For most of my 35 year technology career, said by Aparna Chennapragad, director of Google now for Google Inc, speaks during the Google I/O Annual Developers Conference in San Franciso, California, fight over the operating systems have dominated the landscape. First, it was MS-DOS against the original Apple II OS. Then it shifted to Microsoft’s Windows vs. the Ma OS. Today it’s between Windows, Mac OS X, iOS, Google’s Android and Chrome OS. These wars have become ideological, with Fanboys and devout followers in each camp.
But there’s another fight brewing, too — the battle over artificial intelligence, or AI
At Google’s I/O event this year, the company announced Now On Tap. It’s a new version of Google Now, which uses context to make your smartphone more useful. The idea here is that if you get a text from a friend asking to meet at a certain place, Now On Tap is smart enough to put that event on your calendar, give you directions to the rendezvous and serve you up a menu. It might even show the best nearby parking areas as well as stores that could be of interest.
A few weeks later at WWDC 2015, Apple announced a new version of Siri, giving the company’s digital assistant better contextual AI and search. And in May, Microsoft used its developers’ conference to launch an updated version of Cortana, another AI-based personal assistant that can take questions and put them into context to deliver better answers.
The consumerization of AI is set to be the next major battle in mobile as Google, Apple, Microsoft and more duke it out to offer shoppers the smartest smartphones. This fight will drive differentiation between devices, especially in mobile, where hands-free use is often critical. In an excellent piece in Fast Company, author John Brownlee asks whether user interfaces or artificial intelligence will win the day:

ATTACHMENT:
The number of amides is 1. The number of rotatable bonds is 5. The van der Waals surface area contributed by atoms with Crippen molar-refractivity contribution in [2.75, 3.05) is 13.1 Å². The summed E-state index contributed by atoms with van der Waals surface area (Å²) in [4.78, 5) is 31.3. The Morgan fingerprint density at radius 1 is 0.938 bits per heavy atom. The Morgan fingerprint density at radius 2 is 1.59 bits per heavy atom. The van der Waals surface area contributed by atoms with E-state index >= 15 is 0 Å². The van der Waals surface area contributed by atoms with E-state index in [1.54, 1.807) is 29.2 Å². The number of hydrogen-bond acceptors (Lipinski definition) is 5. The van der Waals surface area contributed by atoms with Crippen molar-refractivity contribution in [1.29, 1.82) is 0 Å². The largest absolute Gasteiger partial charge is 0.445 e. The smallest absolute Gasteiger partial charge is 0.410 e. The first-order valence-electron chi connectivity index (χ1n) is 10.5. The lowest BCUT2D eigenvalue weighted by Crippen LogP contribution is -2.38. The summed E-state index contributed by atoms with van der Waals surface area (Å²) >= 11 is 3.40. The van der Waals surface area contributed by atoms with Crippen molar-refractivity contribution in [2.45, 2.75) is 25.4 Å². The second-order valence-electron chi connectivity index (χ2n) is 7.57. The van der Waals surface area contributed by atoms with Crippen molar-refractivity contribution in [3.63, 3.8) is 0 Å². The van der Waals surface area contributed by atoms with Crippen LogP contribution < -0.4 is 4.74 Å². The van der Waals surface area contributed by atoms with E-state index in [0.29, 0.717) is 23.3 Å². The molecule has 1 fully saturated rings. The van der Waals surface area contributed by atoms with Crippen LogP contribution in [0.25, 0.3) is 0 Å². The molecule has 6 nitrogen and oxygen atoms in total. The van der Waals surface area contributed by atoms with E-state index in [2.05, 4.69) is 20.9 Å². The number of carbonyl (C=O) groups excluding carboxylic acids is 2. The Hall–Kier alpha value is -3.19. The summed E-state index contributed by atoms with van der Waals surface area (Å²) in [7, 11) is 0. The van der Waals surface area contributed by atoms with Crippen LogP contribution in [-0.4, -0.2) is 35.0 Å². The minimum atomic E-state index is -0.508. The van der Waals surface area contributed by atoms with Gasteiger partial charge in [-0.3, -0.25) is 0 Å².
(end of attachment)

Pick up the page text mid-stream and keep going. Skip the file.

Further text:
“The thing is, Google knew something we didn’t. It knew that Apple’s taste was a temporary advantage. It knew that designing a host of functional, universally integrated services was harder than designing pixels. And in the protracted thermonuclear war between Apple and Google, which first started when the search giant launched Android in 2008, Google knew that ultimately, it would be AI, not UI, that would win the war.”
On a personal level, the AI-assisted mobile future can’t come fast enough. My days have become packed with meetings, research and writing, and I admit that I tend to miss the little things. For example, I often head to an offsite meeting thinking I know where I’m going, only to get halfway there before realizing I’m lost. Too many times I’ve had to pull over, check my email and ask Google Maps for the way to go.
You might think I’m just unorganized. While that may be partially true, the reality is that I simply have information overload, and that deeply impacts my overall efficiency. And I have to admit my memory banks are overloaded, too. An AI-based personal assistant that anticipates my needs is something I would certainly pay for, and I suspect others would as well. For many of us, this could be our killer app.
Smartphone vendors can still differentiate around operating systems, design, and user interfaces. But I agree with Brownlee in that contextual, AI-based services will be where the biggest players in mobile — Google, Apple and others — make their biggest investments over the next few years. Users will start demanding more context-based services within the next two years. If done right, they could be a game changer for mobile devices, and will make life easier to boot.
Tim Bajarin is recognized as one of the leading industry consultants, analysts and futurists, covering the field of personal computers and consumer technology. Mr. Bajarin is the President of Creative Strategies, Inc. and has been with the company since 1981 where he has served as a consultant providing analysis to most of the leading hardware and software vendors in the industry.